Biomass is false solution to climate change
Recent state decisions are a step in right direction
FOR TOO LONG, burning wood has been wrongly considered “clean” energy, when in fact it is bad for both the climate and human health. With two recent decisions, Massachusetts seems poised to reverse direction on this false solution and prioritize healthier communities and a safer climate. While these are steps in the right direction, they are only the first of what is needed, and the Commonwealth has an opportunity to lead.
Springfield is the nation’s “asthma capital,” where residents face some of the highest rates of respiratory illness in the country as a result of decades of environmental hazards and heightened levels of air pollution. Springfield is also an environmental justice community, whose residents have spent 12 years fighting construction of a biomass plant proposed in their backyard. The Massachusetts Department of Environmental Protection recently revoked the developer’s Air Plan Approval, citing “the heightened focus on environmental and health impacts on environmental justice populations from sources of pollution” in the nine years since the permit was first approved.
This decision and a new proposal from the Massachusetts Department of Energy Resources to strengthen the state’s Renewable Energy Portfolio Standard are welcome recognition that the health and well-being of the community and the environment are inextricably linked.
While these are huge steps in the right direction for Springfield, as well as for other environmental justice communities, in Massachusetts and many other states burning wood to generate electricity is currently considered “renewable” and eligible for incentives under the states’ Renewable Portfolio Standard, a policy that is intended to drive adoption of “clean” energy. But biomass is a false solution that serves neither our climate nor our communities.
Burning wood for energy actually adds more carbon to the atmosphere than burning fossil fuels does (for a given amount of energy generated) and results in elevated levels of atmospheric carbon dioxide which last decades. Elevating carbon dioxide, even temporarily, has irreversible consequences, like loss of land ice, sea level rise, greenhouse gases emitted from thawing permafrost, extreme weather, and more.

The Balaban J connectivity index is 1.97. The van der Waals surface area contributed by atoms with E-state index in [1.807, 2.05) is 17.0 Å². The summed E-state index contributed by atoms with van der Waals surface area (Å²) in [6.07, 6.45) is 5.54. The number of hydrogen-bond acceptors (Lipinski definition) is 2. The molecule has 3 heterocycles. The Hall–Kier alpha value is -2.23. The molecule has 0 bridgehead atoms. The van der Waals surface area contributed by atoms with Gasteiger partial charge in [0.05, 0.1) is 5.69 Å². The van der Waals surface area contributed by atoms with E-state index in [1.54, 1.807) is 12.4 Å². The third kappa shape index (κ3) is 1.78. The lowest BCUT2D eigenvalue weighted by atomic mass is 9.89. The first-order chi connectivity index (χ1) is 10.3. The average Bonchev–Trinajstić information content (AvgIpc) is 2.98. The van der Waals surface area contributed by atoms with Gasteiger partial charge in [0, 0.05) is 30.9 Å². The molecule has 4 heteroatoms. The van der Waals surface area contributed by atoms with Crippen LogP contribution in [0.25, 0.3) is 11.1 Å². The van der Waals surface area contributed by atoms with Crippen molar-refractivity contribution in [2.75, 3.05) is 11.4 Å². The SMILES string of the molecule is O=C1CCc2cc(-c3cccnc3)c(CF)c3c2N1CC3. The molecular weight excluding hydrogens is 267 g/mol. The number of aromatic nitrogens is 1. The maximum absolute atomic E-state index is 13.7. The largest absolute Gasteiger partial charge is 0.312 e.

Besides ending greenhouse gas emissions to the atmosphere, science tells us that we must also remove a massive amount of the carbon dioxide from the atmosphere. Forests already do this, capturing nearly a quarter of human greenhouse gas emissions yearly. When we cut and burn them, we not only release the carbon they hold, we eliminate their carbon-absorbing capacity for decades to come. And planting new trees does not make up for that, as small trees can absorb and hold only a fraction of what mature trees do. Thus, protecting and restoring standing forests is imperative for stabilizing our climate.
In addition to being incompatible with our climate goals, biomass is also incompatible with public health. Burning wood to make electricity poses a significant health threat to communities adjacent to polluting facilities, as well as those across the globe. In addition to emitting carbon, which produces widespread adverse health effects, biomass plants produce harmful and toxic particulate matter containing mercury and lead that have been directly linked to public health impacts from respiratory conditions like asthma to diabetes, heart disease, and cancer.To repair our climate, it is essential to let forests grow, not cut them down and burn them. To heal our most overburdened communities, we must stop polluting them and take steps to redress generations of environmental harm imposed upon them. When it comes to biomass, we must heed the science that tells us burning wood for energy is bad for climate and worse for the air breathed in environmental justice communities. Let’s have the recent decisions being made in Massachusetts be the first of many to strip biomass of its flawed designation as a low-carbon source of energy, and spend our effort and resources on solutions that will lead to a healthier climate and cleaner air for all our communities.
Dr. Philip Duffy is president and executive director of Woodwell Climate Research Center in Woods Hole and Dr. Alexander Rabin is assistant professor of medicine at Tufts University School of Medicine specializing in pulmonary and critical care medicine.